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The Other Side Of Paradise

3.55 of 5 stars 3.55  ·  rating details  ·  62 ratings  ·  8 reviews
She lived only for pleasure...until war forced her to find courage she did not know she had, and love where she least expected it. It is 1941, and while Britain is in the grip of war, life in the Far East is one of wealth and privilege. In Singapore Susan Roper, secure in the supremacy of the British Empire, enjoys dancing, clothes and fast cars, tennis and light flirtatio ...more
Paperback, 368 pages
Published January 1st 2009 by Corgi
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I read this book a few years ago. It was a page turner for me, full of suspense and intrigue. I never expected much from this story, as I've read a couple of Margaret Mayhew's books in the past which have never left much of an impact on me. She excelled herself on this one for me, I read this very quickly as I became enthralled in the danger. Brilliant!
Baz Rob
Bit light but OK. Probably won't read any more from this author
This book has been floating around my book swap group in Zürich, and I have a question for you English readers living in the UK and US: do the stores actually classify these kinds of books as Chick Lit, like they do in the English-language section here?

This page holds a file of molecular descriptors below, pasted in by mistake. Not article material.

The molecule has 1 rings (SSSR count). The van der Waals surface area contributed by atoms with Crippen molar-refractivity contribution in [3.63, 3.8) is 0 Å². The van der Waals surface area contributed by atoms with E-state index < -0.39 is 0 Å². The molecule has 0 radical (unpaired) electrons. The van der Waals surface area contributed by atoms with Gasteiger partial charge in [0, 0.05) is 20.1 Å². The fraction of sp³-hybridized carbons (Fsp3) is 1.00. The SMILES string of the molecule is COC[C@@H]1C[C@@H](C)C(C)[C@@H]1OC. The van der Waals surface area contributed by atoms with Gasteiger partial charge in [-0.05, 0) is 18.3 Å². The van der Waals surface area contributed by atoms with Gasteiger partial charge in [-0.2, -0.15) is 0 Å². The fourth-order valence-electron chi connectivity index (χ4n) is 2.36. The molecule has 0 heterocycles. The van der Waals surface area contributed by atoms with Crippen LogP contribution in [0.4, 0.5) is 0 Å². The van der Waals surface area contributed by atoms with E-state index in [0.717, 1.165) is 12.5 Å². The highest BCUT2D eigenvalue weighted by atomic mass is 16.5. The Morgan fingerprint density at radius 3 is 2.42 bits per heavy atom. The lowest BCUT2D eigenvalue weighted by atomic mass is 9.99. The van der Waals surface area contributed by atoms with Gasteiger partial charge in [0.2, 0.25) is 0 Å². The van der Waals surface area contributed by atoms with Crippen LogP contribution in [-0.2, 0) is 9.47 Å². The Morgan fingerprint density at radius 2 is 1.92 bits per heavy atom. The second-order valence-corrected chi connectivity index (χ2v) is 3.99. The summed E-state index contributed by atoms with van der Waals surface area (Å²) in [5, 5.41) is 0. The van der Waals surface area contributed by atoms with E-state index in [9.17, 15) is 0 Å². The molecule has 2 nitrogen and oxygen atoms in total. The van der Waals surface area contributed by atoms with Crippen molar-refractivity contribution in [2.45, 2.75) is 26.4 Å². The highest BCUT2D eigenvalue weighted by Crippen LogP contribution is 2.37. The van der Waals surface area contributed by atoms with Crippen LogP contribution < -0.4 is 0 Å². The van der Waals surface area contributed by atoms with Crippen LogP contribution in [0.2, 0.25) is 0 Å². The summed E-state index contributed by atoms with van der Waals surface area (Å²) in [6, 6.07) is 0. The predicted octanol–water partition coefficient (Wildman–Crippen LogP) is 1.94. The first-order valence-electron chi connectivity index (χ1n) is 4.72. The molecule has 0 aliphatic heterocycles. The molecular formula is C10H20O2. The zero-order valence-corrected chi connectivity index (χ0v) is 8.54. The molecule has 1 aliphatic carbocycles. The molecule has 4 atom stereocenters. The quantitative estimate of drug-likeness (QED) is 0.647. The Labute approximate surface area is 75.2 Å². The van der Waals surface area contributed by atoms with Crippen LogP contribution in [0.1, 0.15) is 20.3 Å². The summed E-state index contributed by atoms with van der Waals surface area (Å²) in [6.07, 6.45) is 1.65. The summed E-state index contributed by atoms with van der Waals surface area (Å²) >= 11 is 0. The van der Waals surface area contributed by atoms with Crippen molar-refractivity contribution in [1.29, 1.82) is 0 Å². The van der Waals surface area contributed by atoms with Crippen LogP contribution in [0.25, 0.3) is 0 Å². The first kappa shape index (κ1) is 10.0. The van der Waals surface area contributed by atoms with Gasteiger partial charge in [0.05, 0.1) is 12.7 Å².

In any case, this was enjoyable. More like Chick Adventure, because although there's romance in the beginning and end, the plucky heroine spends a solid chunk of time escaping from the Japanese invasion of Singapore and then in a prison camp.
Jo Barton
After a slow start I really enjoyed this story. I felt that the beginning was overly descriptive and a bit lighthearted, but on reflection this then serves to reiterate the sheer horror and chaos of the fall of Singapore and the cruelty experienced by those who were taken prisoner. Ultimately, it's a love story but there are moments of high drama interspersed with acts of bravery.

Lucy Courtenay
Started so badly I skim-read the first third. But it captured the horrors of camp life in Sumatra very well, and there was much that was understated and consequently powerful.
Not something I might tyoically read, but it served its purpose as a beach novel. The overuse of "Jap" really began to bother me by the end.
Kathleen Freeman
I thought this was a great book.
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Margaret Mayhew was born in London and her earliest childhood memories were of the London Blitz. She began writing in her mid-thirties and had her first novel published in 1976. She is married to American aviation author, Philip Kaplan, and lives in Gloucestershire.
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